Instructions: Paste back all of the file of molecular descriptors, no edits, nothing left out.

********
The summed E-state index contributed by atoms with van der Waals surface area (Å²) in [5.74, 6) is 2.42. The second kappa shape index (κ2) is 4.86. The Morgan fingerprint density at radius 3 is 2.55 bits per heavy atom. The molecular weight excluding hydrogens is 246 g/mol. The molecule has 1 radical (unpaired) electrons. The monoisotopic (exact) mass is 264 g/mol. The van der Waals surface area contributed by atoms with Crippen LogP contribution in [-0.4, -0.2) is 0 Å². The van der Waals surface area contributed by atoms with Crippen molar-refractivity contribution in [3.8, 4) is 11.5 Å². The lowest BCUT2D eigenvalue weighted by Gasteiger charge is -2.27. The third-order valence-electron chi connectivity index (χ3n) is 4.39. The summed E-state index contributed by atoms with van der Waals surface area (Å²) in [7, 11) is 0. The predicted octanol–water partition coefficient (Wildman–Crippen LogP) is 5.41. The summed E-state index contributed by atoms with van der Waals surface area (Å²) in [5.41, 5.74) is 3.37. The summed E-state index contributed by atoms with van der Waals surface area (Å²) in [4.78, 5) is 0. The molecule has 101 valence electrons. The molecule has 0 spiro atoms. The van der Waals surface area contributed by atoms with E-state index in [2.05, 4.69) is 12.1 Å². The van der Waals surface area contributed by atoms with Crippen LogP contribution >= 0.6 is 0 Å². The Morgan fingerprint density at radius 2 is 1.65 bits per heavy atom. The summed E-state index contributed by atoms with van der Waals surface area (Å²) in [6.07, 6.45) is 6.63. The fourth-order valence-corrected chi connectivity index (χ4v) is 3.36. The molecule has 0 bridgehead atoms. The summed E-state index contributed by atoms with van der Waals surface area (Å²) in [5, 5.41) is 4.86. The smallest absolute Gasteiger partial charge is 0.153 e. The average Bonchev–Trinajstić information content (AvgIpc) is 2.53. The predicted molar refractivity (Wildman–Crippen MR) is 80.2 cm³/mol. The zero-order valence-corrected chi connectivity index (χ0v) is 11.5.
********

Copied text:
The summed E-state index contributed by atoms with van der Waals surface area (Å²) in [5.74, 6) is 2.42. The second kappa shape index (κ2) is 4.86. The Morgan fingerprint density at radius 3 is 2.55 bits per heavy atom. The molecular weight excluding hydrogens is 246 g/mol. The molecule has 1 radical (unpaired) electrons. The monoisotopic (exact) mass is 264 g/mol. The van der Waals surface area contributed by atoms with Crippen LogP contribution in [-0.4, -0.2) is 0 Å². The van der Waals surface area contributed by atoms with Crippen molar-refractivity contribution in [3.8, 4) is 11.5 Å². The lowest BCUT2D eigenvalue weighted by Gasteiger charge is -2.27. The third-order valence-electron chi connectivity index (χ3n) is 4.39. The summed E-state index contributed by atoms with van der Waals surface area (Å²) in [7, 11) is 0. The predicted octanol–water partition coefficient (Wildman–Crippen LogP) is 5.41. The summed E-state index contributed by atoms with van der Waals surface area (Å²) in [5.41, 5.74) is 3.37. The summed E-state index contributed by atoms with van der Waals surface area (Å²) in [4.78, 5) is 0. The molecule has 101 valence electrons. The molecule has 0 spiro atoms. The van der Waals surface area contributed by atoms with E-state index in [2.05, 4.69) is 12.1 Å². The van der Waals surface area contributed by atoms with Crippen LogP contribution >= 0.6 is 0 Å². The Morgan fingerprint density at radius 2 is 1.65 bits per heavy atom. The summed E-state index contributed by atoms with van der Waals surface area (Å²) in [6.07, 6.45) is 6.63. The fourth-order valence-corrected chi connectivity index (χ4v) is 3.36. The molecule has 0 bridgehead atoms. The summed E-state index contributed by atoms with van der Waals surface area (Å²) in [5, 5.41) is 4.86. The smallest absolute Gasteiger partial charge is 0.153 e. The average Bonchev–Trinajstić information content (AvgIpc) is 2.53. The predicted molar refractivity (Wildman–Crippen MR) is 80.2 cm³/mol. The zero-order valence-corrected chi connectivity index (χ0v) is 11.5.